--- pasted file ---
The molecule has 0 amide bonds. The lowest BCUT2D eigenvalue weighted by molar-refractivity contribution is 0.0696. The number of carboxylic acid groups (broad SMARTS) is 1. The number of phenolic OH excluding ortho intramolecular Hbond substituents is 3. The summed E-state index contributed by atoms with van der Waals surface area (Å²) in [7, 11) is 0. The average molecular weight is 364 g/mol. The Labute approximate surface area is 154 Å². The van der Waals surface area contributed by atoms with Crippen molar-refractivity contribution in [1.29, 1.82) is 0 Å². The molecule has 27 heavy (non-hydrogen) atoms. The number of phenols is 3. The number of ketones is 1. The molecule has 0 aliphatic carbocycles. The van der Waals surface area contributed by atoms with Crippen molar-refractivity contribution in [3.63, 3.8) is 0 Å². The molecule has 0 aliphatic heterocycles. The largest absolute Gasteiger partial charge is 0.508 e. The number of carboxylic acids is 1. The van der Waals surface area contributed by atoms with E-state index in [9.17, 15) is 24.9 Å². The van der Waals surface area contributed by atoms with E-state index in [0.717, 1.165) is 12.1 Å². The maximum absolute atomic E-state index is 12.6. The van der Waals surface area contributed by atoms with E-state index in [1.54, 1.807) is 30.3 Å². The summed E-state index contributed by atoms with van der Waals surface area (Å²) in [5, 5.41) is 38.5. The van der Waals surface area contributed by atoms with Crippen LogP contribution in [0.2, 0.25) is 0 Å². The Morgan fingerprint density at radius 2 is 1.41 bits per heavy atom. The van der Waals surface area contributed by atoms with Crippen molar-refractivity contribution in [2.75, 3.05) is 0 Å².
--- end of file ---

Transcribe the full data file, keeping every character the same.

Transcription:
The molecule has 0 amide bonds. The lowest BCUT2D eigenvalue weighted by molar-refractivity contribution is 0.0696. The number of carboxylic acid groups (broad SMARTS) is 1. The number of phenolic OH excluding ortho intramolecular Hbond substituents is 3. The summed E-state index contributed by atoms with van der Waals surface area (Å²) in [7, 11) is 0. The average molecular weight is 364 g/mol. The Labute approximate surface area is 154 Å². The van der Waals surface area contributed by atoms with Crippen molar-refractivity contribution in [1.29, 1.82) is 0 Å². The molecule has 27 heavy (non-hydrogen) atoms. The number of phenols is 3. The number of ketones is 1. The molecule has 0 aliphatic carbocycles. The van der Waals surface area contributed by atoms with Crippen molar-refractivity contribution in [3.63, 3.8) is 0 Å². The molecule has 0 aliphatic heterocycles. The largest absolute Gasteiger partial charge is 0.508 e. The number of carboxylic acids is 1. The van der Waals surface area contributed by atoms with E-state index in [9.17, 15) is 24.9 Å². The van der Waals surface area contributed by atoms with E-state index in [0.717, 1.165) is 12.1 Å². The maximum absolute atomic E-state index is 12.6. The van der Waals surface area contributed by atoms with E-state index in [1.54, 1.807) is 30.3 Å². The summed E-state index contributed by atoms with van der Waals surface area (Å²) in [5, 5.41) is 38.5. The van der Waals surface area contributed by atoms with Crippen LogP contribution in [0.2, 0.25) is 0 Å². The Morgan fingerprint density at radius 2 is 1.41 bits per heavy atom. The van der Waals surface area contributed by atoms with Crippen molar-refractivity contribution in [2.75, 3.05) is 0 Å².